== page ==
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The next revolution in dental care is about to begin

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The next revolution in dental care is about to begin

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From fluoride toothpaste to dental sealants, science has brought all sorts of tools for fighting tooth decay — and yet 91% of Americans between 20 and 64 years of age are affected by dental caries.

But provocative new research suggests that cell-stimulating medications can "trick" teeth into repairing themselves. If these "small molecule" drugs work as well as scientists think they will, we may be on the cusp of a new era in which dental tissue and even entire teeth can be regrown.

And this is only one of several new approaches that hold promise for tooth regeneration.

Stem cells to the rescue

Right now, when dentists spot caries, they drill out the decayed material and fill the hole with a cement-like substance called amalgam. But amalgam can fail or even fall out. That can bring more discomfort and a trip back to the dentist.

This could all change. The research shows the drugs can coax stem cells within the dental pulp — the soft material deep within teeth that's filled with nerves and blood vessels — into regrowing enough bony tissue (dentin) to fill the cavity.

Adult Human Molar
Cross section of an adult human molar. Encyclopaedia Britannica UIG via Getty Images

Researchers are especially excited about Tideglusib, a low-cost experimental drug with an established safety record. They think it could be fast-tracked through clinical trials for use to stop tooth decay (Tideglusib is currently being tested for use against Alzheimer's disease).

"The dentin produced by stimulating stem cells with Tideglusib integrates itself completely within the tooth so there's no risk of the filling coming out, which is a big problem with the current methods, which haven't changed much in the past 100 years," says Dr. Paul Sharpe, professor of stem biology at Kings College London and leader of the research. "There's a big need for biology to impact upon dentistry and drag it out of the 19th century."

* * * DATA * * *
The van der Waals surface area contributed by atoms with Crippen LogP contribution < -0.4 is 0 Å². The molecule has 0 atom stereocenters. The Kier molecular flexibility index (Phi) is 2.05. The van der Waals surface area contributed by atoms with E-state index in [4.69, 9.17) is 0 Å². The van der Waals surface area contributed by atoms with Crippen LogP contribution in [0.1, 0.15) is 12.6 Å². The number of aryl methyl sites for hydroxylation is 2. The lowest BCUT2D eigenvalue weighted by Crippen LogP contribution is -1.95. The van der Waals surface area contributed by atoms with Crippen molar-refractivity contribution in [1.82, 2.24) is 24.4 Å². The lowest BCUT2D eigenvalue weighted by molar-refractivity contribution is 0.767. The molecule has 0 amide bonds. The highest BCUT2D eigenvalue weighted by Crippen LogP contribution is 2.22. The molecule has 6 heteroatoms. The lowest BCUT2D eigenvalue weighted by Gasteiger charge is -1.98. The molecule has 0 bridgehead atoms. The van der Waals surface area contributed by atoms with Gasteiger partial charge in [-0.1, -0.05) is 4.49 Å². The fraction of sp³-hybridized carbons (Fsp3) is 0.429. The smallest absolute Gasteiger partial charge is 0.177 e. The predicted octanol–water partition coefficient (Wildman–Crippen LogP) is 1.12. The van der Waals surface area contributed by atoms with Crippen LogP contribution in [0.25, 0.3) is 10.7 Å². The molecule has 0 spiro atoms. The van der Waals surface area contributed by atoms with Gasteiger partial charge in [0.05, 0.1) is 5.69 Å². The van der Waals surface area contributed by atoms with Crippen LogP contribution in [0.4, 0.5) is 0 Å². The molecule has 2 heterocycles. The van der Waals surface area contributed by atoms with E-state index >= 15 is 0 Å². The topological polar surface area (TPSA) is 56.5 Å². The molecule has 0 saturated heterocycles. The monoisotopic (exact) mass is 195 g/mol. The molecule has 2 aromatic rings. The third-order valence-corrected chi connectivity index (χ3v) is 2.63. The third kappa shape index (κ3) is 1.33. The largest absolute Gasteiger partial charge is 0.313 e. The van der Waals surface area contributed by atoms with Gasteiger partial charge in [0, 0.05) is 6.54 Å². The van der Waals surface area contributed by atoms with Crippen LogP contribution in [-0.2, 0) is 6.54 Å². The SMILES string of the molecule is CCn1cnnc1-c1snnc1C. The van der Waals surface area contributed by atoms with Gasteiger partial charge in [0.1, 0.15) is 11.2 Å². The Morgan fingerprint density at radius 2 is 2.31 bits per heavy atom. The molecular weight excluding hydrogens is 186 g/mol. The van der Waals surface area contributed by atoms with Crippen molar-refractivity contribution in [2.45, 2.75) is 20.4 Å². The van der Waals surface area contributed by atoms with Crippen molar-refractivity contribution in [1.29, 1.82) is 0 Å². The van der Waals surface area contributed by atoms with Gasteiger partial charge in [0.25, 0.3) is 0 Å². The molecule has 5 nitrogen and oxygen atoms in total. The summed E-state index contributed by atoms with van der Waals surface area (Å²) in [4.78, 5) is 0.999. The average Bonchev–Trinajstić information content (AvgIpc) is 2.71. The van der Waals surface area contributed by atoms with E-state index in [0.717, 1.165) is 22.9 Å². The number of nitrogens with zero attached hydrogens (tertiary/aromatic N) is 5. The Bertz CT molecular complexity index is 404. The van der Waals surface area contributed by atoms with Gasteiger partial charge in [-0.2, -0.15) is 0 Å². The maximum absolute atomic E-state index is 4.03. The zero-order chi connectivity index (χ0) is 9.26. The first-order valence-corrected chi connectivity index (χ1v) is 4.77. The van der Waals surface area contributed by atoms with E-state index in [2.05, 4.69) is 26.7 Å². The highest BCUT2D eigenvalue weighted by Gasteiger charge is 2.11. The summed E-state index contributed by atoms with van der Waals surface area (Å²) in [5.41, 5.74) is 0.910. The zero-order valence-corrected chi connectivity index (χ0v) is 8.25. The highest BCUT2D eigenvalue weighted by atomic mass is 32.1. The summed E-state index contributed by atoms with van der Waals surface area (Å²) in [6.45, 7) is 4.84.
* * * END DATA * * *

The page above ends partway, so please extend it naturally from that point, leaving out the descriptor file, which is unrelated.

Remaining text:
So far Tideglusib has been studied only in rats, but Sharpe expects to start human trials within the next year. He hopes that it can eventually replace amalgam, which contains mercury. "Mercury works and it lasts for a long time, but having that in your mouth is a concern," Sharpe says.

Maybe lasers

Meanwhile, scientists at the University at Buffalo in New York are exploring an even more radical way to regrow teeth. A team led by Dr. Praveen Arany, assistant professor of oral biology at the university, is testing the use of low-power laser light to stimulate tooth regeneration.

When decay reaches the pulp, dentists perform a root canal. This involves removing the bulk of the tooth and then filling what's left with amalgam. The tooth is then sealed with an artificial cap, but this can fail over time as a result of the stresses of chewing.

Arany has found that shining laser light directly on the remaining pulp can stimulate stem cells in the pulp to produce new dentin. This would still need to be capped, but is likely to be far more resilient.

"By regenerating the tooth so the pulp is coated in natural dentin again, it doesn't have the same risk of material failure," Arany says. "Our bodies have the ability to heal our tissues through their own stem cells, so figuring out how to kick-start this process is a dramatically different and more effective way of doing dentistry."

Growing back entire teeth

The holy grail for dental researchers is the ability to regrow an entire missing tooth. Sharpe has done this in mice, but doing the same in humans raises ethical and legal concerns. It would involve the creation of a so-called tooth primordium (a tooth in its earliest stage of development) and implanting it in the jaw where the missing tooth had been. To create a tooth primordium, it's necessary to harvest stem cells from human embryos — which bumps up against U.S. law.

"Embryos have the only cells we know of that can make a tooth," Sharpe says. "Our adult mouths don't make teeth. These cells are no longer present."

But if regrowing entire teeth is impractical now, scientists believe they will make it happen one day. "We need to find another way which doesn't involve cells from embryos," Sharpe says. "That's going to take a lot of research and more time. I believe it can happen, but it's not going to be in the next few years."

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